By Claudia Jarrett
COVID-19 is disrupting business on an unprecedented scale. From reduced workforces to implementing social distancing measures and work from home policies, the pandemic has redefined normal business practice. Here, Claudia Jarrett, country manager at obsolete parts supplier EU Automation, explains why it is time for manufacturers to use big data processes to adapt to this new normal.
A digital future lies ahead. By acting early, being bold and decisive, manufacturers can accelerate their factory digital transformation to mitigate implications of COVID-19. After all, nobody knows how long the disruption caused by the global pandemic will last or what shape the recovery will take. Already, it has forced businesses to adjust to a new digital reality far sooner than they might have planned, and there is no guarantee that, once it is over, things will return to how they were before.
For example, it is generally accepted that the explosion of Chinese e-commerce was a direct result of the severe acute respiratory syndrome (SARS) epidemic in 2003. That was their new normal. And since, China’s annual economic output multiplied more than eightfold, to nearly $14 trillion from $1.7 trillion — that is according to the World Bank.
One route manufacturers can take to adapt to today’s new normal is by investing in artificial intelligence (AI) technologies like big data. Big data is a term that describes the large volume of data that inundates a business on a day-to-day basis, which can help bridge the gap caused by the pandemic’s impact on the workforce.
However, it is not the amount of data that is essential, it is what organizations do with the data that matters. Big data can be analyzed for insights that lead to better decisions and strategic moves. This can only be achieved by remembering the three Vs — volume, velocity and variety.
The first V, volume, refers to the amount of data handled in big data systems. Big data is large in volume and relies on massive datasets, often as large as petabytes or zetabytes, to operate. To put this in perspective, one petabyte is one million gigabytes, which is the combined storage capacity of 15,625 iPhone 11s. This scale might seem unfathomable, but these large datasets are not as difficult to collate as you might think.
For example, Facebook boasts more users than China has people. Each of those users store a lot of photographs, with Facebook storing roughly 250 billion images. As far back as 2016, Facebook had 2.5 trillion posts, which is a number incredibly hard to envisage.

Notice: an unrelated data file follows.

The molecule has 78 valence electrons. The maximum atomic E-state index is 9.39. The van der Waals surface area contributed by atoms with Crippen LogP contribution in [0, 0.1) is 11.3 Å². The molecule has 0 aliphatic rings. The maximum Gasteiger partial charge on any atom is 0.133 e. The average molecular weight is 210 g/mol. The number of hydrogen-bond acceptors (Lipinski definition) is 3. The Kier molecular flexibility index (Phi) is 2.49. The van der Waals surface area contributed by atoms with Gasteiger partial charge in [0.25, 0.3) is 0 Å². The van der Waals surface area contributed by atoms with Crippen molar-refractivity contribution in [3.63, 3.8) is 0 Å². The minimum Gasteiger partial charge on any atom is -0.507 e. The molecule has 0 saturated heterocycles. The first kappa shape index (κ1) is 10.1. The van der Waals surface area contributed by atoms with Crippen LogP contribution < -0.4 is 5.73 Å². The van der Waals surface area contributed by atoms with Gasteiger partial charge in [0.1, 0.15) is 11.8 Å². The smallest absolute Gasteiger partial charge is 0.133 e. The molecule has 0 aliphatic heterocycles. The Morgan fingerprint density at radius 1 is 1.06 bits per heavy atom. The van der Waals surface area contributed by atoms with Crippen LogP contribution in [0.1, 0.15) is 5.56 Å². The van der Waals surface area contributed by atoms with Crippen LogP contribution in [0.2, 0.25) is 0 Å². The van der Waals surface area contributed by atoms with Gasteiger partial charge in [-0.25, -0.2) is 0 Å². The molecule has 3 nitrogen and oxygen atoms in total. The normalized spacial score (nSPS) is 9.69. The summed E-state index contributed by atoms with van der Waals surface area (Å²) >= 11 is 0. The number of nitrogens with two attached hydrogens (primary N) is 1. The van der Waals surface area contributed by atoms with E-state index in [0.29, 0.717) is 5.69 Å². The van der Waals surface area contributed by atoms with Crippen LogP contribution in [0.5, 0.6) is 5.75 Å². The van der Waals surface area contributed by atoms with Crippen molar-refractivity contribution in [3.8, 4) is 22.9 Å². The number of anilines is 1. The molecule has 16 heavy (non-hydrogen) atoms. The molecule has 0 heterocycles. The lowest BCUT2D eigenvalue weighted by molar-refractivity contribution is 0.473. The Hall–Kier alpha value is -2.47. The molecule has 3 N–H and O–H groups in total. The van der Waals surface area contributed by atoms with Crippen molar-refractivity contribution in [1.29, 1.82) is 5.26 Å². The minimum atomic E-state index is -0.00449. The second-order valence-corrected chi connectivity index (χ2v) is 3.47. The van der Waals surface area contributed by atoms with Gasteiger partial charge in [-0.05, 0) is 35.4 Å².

Taking this theory onto the factory floor, adding more connected sensors to devices means all that telemetry data will add up. In fact, the increasing prominence of smart technology, like smart sensors, means that manufacturers can capture large volumes of data from almost any type of machine.
For instance, variables such as temperature, humidity, pressure, vibration and changes in operations can be used to monitor individual components and predict equipment failure. Data analytics tools can use this mass collection of information to predict when a component is likely to fail, meaning maintenance can be planned upfront, minimizing costly unplanned downtime.
The second V, velocity, refers to the speed at which data is generated and the time it takes for this data to be processed. Returning to our Facebook example, users upload more than 900 million photos a day. So, the 250 billion number mentioned, will be outdated in a matter of months.
In short, data does not only need to be acquired quickly, but also processed and used at a faster rate. Add in the fact that the Industrial Internet of Things (IIOT) continues to increase its prevalence in the factory, more connected sensors will be out in the world transmitting data at a near constant rate.
For example, modern smart sensor technology using non-contact, highspeed laser sensors can detect issues traditional accelerometers cannot. With these laser sensors able to rapidly identify everything accelerometers can, as well as monitoring characteristics such as joint domain and modal analysis, condition monitoring capabilities are vastly improved. But, the onus remains of using real-time data to make the most accurate and appropriate decisions.
Onto the third and final V, variety. This refers to the different types of data involved in big data processes. Equipment status, parts condition, inventory and product service life are just some of the variables that create the complex web of data that must be managed by manufacturers.
Managing this data requires multiple integrated systems to create an all-encompassing view of the facility. For example, parts condition monitoring data might identify when a machine component is showing signs of failure. This can be automatically cross-referenced with the facility’s inventory data to see if a replacement is available.
If replacement parts are unavailable in your facility’s inventory, they can be ordered from an industrial parts supplier in advance to prevent machine failure. With supply chains being heavily disrupted by the pandemic, planning maintenance and ordering replacement parts before downtime occurs is a necessity.
Although COVID-19 is disrupting business on an unprecedented scale, it should encourage manufacturers to use big data processes and adapt to this new normal. By simply remembering the three V’s, manufacturers can analyze big data for insights that lead to better decisions and strategic moves.
Claudia Jarrett is country manager at obsolete parts supplier EU Automation, Chicago